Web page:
3D Systems: Here Is Your Buying Opportunity

Fresh off of a share split, 3D Systems (NYSE: DDD  ) continued to be taken lower as its fourth-quarter revenue came in slightly below analyst expectations. Looking beyond this short-term setback, the big story here is that 3D Systems' long-term investment thesis appears to remain intact. As a result, this punishing has inadvertently presented long-term investors with a great buying opportunity.

The pulse of business:

Segment

Q412 Revenue

Percent Change (YoY)

Percent of Total

Products

$68,757

64%

68%

Services

$32,814

18%

32%

Source: 3D Systems quarterly earnings press release. Revenue in thousands of dollars

For the quarter, the company reported a net income of $22.6 million on record revenues of $101.6 million, which represented a 45.4% year-over-year increase. The company's gross profit margin expanded 460 basis points year over year to 51.7%, indicating that sales growth has not come at the expense of profitability. For the full year, revenue grew 53.5%, fueled by a 90% year-over-year increase in product growth. Excluding acquisitions, 3D Systems reported 22.4% organic growth for 2012. All in all, these results look great on paper.

Falling short
Typical of many high-growth companies, expectations have likely gotten in the way of 3D Systems' long-term growth story. The company has projected 2013 revenues will range from $440 million to $485 million, representing a 24% to 37% increase from its 2012 results – a number far below last year's annual growth rate of 53.5%. The fact that the company trades with a P/E in the 70s, and its 2013 growth expectations are more or less in line with Wall Street expectations, justifies why we get a sell-off like today. Apparently, Wall Street would prefer if 3D Systems projected booming growth rates far beyond what the 3-D printing industry can actually support.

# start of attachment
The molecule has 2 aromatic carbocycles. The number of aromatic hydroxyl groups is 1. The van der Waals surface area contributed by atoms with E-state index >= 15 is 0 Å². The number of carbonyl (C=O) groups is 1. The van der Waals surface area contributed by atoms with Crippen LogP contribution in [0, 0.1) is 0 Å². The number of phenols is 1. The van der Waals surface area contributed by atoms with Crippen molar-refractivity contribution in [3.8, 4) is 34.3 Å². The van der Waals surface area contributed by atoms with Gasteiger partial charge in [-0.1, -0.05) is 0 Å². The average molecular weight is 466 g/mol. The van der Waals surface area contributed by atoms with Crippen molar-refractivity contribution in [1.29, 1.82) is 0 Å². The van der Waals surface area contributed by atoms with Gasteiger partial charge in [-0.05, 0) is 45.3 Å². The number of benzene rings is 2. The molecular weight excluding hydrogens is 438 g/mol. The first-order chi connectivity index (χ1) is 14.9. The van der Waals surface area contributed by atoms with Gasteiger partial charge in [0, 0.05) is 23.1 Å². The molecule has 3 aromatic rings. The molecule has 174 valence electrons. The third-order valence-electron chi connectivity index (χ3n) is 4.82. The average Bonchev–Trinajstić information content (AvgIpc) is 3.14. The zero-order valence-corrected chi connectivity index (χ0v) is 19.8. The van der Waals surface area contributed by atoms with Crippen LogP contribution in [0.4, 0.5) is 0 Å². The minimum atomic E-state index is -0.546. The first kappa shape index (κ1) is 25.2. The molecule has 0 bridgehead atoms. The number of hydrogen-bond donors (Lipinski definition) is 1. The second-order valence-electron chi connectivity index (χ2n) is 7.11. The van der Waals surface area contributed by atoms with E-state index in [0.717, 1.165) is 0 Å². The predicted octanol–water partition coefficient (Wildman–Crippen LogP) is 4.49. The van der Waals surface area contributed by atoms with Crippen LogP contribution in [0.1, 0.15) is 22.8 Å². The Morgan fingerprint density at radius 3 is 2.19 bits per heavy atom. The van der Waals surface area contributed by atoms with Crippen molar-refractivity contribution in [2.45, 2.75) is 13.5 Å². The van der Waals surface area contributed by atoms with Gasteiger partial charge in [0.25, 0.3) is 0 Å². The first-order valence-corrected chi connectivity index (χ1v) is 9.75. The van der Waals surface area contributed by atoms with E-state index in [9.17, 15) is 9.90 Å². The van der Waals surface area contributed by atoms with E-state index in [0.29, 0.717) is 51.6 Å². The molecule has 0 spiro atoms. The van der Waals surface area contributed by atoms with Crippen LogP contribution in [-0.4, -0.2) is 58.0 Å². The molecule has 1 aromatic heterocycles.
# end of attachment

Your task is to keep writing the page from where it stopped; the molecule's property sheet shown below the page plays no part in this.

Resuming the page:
It comes with the territory
High-growth investors should be made aware that setbacks as a result of mismatched expectations are bound to happen from time to time. Over the long term, resetting these expectations are actually good for a company in 3D Systems' position because it increases the chances that it will be able to more easily please investors in the future. Obviously, this opportunity hinges on a company's ability to show continued signs of great progress.

Let's not forget
Investors absolutely love getting ahead of themselves when a technology as exciting as 3-D printing comes along and offers the promise of disrupting practically the entire manufacturing industry. The good news is that even though investors may become more timid on the prospects of 3-D printing, the incredible growth potential that 3-D printing offers to the world isn't going to change overnight. According to Wohlers Associates, the leader of 3-D printing related insights, it's expected that the 3-D printing industry will continue growing in the strong double digits in the coming years, and will eventually become a $6.5 billion industry in 2019. If you combine 3D Systems' 22.4% organic growth rate for 2012 with its revenue growth forecast for 2013, there's a good chance the company will grow faster than the industry average. Currently, investors do not seem to be focusing on the prospect of market share gains will be part of 3D Systems' future.

It's a marathon